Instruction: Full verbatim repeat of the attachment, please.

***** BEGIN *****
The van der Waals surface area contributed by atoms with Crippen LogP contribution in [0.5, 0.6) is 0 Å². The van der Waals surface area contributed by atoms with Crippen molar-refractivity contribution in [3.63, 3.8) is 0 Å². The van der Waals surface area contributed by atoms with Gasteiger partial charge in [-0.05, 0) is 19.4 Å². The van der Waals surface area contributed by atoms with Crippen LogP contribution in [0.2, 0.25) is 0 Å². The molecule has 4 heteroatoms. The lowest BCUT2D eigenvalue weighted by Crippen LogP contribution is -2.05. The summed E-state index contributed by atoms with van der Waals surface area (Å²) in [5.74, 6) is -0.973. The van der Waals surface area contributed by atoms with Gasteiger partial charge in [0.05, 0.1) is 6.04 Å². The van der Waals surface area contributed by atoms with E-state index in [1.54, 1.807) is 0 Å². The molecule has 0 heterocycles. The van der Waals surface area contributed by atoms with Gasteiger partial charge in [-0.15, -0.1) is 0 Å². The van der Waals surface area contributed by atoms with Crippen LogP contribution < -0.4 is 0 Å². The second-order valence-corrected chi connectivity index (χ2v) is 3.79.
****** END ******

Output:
The van der Waals surface area contributed by atoms with Crippen LogP contribution in [0.5, 0.6) is 0 Å². The van der Waals surface area contributed by atoms with Crippen molar-refractivity contribution in [3.63, 3.8) is 0 Å². The van der Waals surface area contributed by atoms with Gasteiger partial charge in [-0.05, 0) is 19.4 Å². The van der Waals surface area contributed by atoms with Crippen LogP contribution in [0.2, 0.25) is 0 Å². The molecule has 4 heteroatoms. The lowest BCUT2D eigenvalue weighted by Crippen LogP contribution is -2.05. The summed E-state index contributed by atoms with van der Waals surface area (Å²) in [5.74, 6) is -0.973. The van der Waals surface area contributed by atoms with Gasteiger partial charge in [0.05, 0.1) is 6.04 Å². The van der Waals surface area contributed by atoms with E-state index in [1.54, 1.807) is 0 Å². The molecule has 0 heterocycles. The van der Waals surface area contributed by atoms with Gasteiger partial charge in [-0.15, -0.1) is 0 Å². The van der Waals surface area contributed by atoms with Crippen LogP contribution < -0.4 is 0 Å². The second-order valence-corrected chi connectivity index (χ2v) is 3.79.